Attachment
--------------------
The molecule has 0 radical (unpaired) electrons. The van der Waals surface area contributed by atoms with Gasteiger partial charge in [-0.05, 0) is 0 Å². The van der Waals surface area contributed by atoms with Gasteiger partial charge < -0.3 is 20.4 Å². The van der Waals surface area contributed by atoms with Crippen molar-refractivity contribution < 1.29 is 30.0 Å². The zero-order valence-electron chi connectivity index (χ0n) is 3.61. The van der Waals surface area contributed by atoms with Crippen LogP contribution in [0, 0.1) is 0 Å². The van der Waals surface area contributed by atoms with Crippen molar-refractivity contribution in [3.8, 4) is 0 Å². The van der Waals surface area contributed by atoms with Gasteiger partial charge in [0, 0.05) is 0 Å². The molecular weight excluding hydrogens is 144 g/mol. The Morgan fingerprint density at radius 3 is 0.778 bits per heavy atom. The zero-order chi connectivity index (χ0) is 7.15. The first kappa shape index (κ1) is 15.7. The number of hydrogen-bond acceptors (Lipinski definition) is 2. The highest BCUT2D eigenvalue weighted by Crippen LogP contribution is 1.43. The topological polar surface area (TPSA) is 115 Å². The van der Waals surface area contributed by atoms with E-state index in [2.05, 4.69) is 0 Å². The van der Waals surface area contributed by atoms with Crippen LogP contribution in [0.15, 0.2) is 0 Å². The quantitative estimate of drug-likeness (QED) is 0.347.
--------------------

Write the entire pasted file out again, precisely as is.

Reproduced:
The molecule has 0 radical (unpaired) electrons. The van der Waals surface area contributed by atoms with Gasteiger partial charge in [-0.05, 0) is 0 Å². The van der Waals surface area contributed by atoms with Gasteiger partial charge < -0.3 is 20.4 Å². The van der Waals surface area contributed by atoms with Crippen molar-refractivity contribution < 1.29 is 30.0 Å². The zero-order valence-electron chi connectivity index (χ0n) is 3.61. The van der Waals surface area contributed by atoms with Crippen LogP contribution in [0, 0.1) is 0 Å². The van der Waals surface area contributed by atoms with Crippen molar-refractivity contribution in [3.8, 4) is 0 Å². The van der Waals surface area contributed by atoms with Gasteiger partial charge in [0, 0.05) is 0 Å². The molecular weight excluding hydrogens is 144 g/mol. The Morgan fingerprint density at radius 3 is 0.778 bits per heavy atom. The zero-order chi connectivity index (χ0) is 7.15. The first kappa shape index (κ1) is 15.7. The number of hydrogen-bond acceptors (Lipinski definition) is 2. The highest BCUT2D eigenvalue weighted by Crippen LogP contribution is 1.43. The topological polar surface area (TPSA) is 115 Å². The van der Waals surface area contributed by atoms with E-state index in [2.05, 4.69) is 0 Å². The van der Waals surface area contributed by atoms with Crippen LogP contribution in [0.15, 0.2) is 0 Å². The quantitative estimate of drug-likeness (QED) is 0.347.